Tell me how you really feel

What it’s like studying with mental health issues in a pandemic

Anonymous
15th February 2021
Image: Pixy.org
With added self-study due to reduced timetables and fewer weeks per semester, it’s no surprise semester two is already taking its toll on Newcastle students. Lecturers across the board have given up asking how we are, because they are tired of negative responses. Way past yoga and mindfulness, students are ready for wide scale reform to how the University approaches mental health and well-being.

I am not going to even pretend. My mental health is dire. I have been on medication for two years and back when we were able to visit our family, it helped significantly. I was able to laugh more than I had ever done before. Since the pandemic began, my medication has been increased twice to the maximum dose of this drug. I would never advocate for not taking prescription medication, but without the pandemic, I would not need this dose.

I have been reported to the Council as vulnerable. Nobody seems to know what that means other than being handed the Newcastle crisis team number. I am receiving the maximum support on offer, from fatigued NHS working parents, an exhausted partner, the Council and the University.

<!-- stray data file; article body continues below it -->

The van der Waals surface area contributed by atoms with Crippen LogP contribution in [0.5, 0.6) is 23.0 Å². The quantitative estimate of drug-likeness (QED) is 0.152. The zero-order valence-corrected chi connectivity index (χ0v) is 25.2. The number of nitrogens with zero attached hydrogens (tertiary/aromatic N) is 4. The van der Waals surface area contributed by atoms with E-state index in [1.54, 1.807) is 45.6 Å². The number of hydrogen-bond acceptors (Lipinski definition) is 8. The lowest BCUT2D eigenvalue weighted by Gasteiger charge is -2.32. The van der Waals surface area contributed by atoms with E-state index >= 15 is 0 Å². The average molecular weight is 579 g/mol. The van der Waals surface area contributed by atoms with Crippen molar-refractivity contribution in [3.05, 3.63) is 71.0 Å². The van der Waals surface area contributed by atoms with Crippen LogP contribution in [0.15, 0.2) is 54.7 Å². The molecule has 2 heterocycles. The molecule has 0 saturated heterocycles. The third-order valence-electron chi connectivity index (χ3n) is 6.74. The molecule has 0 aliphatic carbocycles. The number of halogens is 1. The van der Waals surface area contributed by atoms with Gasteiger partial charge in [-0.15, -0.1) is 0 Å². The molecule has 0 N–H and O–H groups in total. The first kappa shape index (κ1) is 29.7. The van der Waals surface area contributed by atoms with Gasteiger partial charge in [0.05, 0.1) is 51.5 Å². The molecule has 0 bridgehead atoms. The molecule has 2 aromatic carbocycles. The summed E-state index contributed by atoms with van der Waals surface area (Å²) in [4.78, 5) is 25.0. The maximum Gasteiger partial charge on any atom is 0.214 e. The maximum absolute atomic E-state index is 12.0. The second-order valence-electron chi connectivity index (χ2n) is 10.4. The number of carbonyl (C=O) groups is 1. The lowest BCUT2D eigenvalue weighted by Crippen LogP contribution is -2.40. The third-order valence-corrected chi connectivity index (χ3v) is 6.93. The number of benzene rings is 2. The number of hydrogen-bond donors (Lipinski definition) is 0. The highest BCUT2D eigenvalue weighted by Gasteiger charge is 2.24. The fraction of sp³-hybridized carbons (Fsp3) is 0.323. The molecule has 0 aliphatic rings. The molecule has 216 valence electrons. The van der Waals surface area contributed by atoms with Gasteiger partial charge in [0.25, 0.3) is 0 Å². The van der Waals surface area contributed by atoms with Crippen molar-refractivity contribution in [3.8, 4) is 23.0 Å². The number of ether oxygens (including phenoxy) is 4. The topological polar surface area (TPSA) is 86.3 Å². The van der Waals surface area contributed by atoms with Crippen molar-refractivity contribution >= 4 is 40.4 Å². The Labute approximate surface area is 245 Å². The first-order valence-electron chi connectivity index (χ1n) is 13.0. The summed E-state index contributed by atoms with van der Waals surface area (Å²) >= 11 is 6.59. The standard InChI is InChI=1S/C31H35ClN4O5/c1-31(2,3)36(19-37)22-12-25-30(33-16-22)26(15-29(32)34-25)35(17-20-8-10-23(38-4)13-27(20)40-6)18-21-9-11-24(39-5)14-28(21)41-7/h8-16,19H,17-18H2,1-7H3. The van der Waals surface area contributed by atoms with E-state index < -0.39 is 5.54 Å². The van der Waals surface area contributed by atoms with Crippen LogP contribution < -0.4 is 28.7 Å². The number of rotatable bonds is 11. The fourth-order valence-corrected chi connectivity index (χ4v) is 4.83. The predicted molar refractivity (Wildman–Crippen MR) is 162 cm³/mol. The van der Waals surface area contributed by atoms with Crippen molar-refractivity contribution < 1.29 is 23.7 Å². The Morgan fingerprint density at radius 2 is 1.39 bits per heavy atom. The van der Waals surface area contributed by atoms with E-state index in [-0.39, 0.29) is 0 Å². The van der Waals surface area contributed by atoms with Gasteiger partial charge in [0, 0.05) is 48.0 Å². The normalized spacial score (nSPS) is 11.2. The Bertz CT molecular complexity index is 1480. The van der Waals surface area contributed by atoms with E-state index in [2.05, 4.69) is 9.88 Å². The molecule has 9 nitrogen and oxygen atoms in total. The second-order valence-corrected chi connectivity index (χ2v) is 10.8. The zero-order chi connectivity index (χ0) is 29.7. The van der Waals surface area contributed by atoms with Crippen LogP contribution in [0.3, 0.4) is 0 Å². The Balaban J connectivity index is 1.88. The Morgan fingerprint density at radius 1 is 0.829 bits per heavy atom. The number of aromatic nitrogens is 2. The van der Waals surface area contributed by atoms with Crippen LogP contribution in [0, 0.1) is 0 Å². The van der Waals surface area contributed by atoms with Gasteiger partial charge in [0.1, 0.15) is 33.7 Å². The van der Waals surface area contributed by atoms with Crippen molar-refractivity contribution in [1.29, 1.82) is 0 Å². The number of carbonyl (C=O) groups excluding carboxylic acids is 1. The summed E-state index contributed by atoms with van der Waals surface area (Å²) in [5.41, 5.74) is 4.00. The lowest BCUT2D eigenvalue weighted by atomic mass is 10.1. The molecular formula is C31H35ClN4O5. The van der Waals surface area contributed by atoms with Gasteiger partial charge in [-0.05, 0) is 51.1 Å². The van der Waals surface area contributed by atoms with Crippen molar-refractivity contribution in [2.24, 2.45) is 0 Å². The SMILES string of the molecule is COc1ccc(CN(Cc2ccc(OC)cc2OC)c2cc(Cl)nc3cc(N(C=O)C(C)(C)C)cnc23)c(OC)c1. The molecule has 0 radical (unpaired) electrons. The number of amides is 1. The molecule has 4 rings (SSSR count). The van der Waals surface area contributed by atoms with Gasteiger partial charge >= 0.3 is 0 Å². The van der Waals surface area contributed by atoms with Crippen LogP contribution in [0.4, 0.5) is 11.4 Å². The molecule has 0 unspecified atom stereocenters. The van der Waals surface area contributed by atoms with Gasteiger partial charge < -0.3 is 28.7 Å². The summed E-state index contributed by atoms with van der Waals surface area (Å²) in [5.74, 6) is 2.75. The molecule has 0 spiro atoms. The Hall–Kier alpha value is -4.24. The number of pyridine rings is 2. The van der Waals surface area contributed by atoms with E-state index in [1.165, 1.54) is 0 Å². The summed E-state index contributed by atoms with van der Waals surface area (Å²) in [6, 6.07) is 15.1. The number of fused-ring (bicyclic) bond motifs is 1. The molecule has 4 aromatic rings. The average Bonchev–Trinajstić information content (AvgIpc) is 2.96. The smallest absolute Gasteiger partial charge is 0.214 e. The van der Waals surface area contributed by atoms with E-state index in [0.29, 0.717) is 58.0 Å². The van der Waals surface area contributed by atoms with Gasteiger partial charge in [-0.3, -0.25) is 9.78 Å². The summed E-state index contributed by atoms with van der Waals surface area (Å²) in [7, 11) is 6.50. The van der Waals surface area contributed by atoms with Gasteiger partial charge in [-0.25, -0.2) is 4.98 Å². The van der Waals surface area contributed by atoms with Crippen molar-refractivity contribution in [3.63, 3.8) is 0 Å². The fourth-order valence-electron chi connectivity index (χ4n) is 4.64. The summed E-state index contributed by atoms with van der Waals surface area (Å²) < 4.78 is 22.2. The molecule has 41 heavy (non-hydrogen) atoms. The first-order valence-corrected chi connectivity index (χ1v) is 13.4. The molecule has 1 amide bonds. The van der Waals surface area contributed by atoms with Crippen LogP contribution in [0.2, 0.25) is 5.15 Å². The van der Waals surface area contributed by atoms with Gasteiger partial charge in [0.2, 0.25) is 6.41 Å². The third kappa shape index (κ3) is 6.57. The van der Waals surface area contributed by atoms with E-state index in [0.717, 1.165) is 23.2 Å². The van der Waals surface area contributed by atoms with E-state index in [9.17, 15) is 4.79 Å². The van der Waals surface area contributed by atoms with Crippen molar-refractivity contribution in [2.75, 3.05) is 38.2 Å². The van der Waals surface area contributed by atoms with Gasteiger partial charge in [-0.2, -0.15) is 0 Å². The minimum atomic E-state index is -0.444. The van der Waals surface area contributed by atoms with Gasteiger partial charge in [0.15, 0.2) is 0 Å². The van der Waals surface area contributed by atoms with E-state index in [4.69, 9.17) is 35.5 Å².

With a lack of funds, I must simply carry on

I've expressed to the University well-being service before that I do not have the funds to suspend my studies. Now, I am faced with the fact that I must simply carry on.

The best thing the University and Students’ Union have offered is the Postgraduate Officer’s mental health week. It featured things like actual cognitive behavioural therapy (CBT) sessions, a medically approved method to manage both severe anxiety and depression. It offered so much more than the meditation sessions on offer to us mere undergrads.

But on the whole, the University has failed us. Yes, we can apply for Personal Extenuating Circumstance forms without evidence. But this does not change the fact that I needed two weeks of university absence due to bereavement and mental health issues. This does not stop my grades from slipping day by day. I have gone from aspiring for a first to praying for a pass. And the worst thing is, I am far from the only one in this position.

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